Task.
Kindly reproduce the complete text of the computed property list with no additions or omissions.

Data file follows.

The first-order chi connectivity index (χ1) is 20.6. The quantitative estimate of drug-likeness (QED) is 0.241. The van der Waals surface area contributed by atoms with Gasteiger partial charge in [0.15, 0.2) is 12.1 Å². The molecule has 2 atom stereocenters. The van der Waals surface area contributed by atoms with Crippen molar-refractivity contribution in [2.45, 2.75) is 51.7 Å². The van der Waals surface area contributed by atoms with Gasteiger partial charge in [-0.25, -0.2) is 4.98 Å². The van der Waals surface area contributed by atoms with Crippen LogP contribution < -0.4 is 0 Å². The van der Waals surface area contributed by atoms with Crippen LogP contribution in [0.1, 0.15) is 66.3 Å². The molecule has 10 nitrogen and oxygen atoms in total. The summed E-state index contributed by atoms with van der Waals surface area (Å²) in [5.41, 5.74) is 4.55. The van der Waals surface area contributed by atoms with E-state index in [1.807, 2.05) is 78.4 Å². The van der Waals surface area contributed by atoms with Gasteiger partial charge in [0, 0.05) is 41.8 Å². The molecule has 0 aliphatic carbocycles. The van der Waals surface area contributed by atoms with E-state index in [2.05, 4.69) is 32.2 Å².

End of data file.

The first-order chi connectivity index (χ1) is 20.6. The quantitative estimate of drug-likeness (QED) is 0.241. The van der Waals surface area contributed by atoms with Gasteiger partial charge in [0.15, 0.2) is 12.1 Å². The molecule has 2 atom stereocenters. The van der Waals surface area contributed by atoms with Crippen molar-refractivity contribution in [2.45, 2.75) is 51.7 Å². The van der Waals surface area contributed by atoms with Gasteiger partial charge in [-0.25, -0.2) is 4.98 Å². The van der Waals surface area contributed by atoms with Crippen LogP contribution < -0.4 is 0 Å². The van der Waals surface area contributed by atoms with Crippen LogP contribution in [0.1, 0.15) is 66.3 Å². The molecule has 10 nitrogen and oxygen atoms in total. The summed E-state index contributed by atoms with van der Waals surface area (Å²) in [5.41, 5.74) is 4.55. The van der Waals surface area contributed by atoms with E-state index in [1.807, 2.05) is 78.4 Å². The van der Waals surface area contributed by atoms with Gasteiger partial charge in [0, 0.05) is 41.8 Å². The molecule has 0 aliphatic carbocycles. The van der Waals surface area contributed by atoms with E-state index in [2.05, 4.69) is 32.2 Å².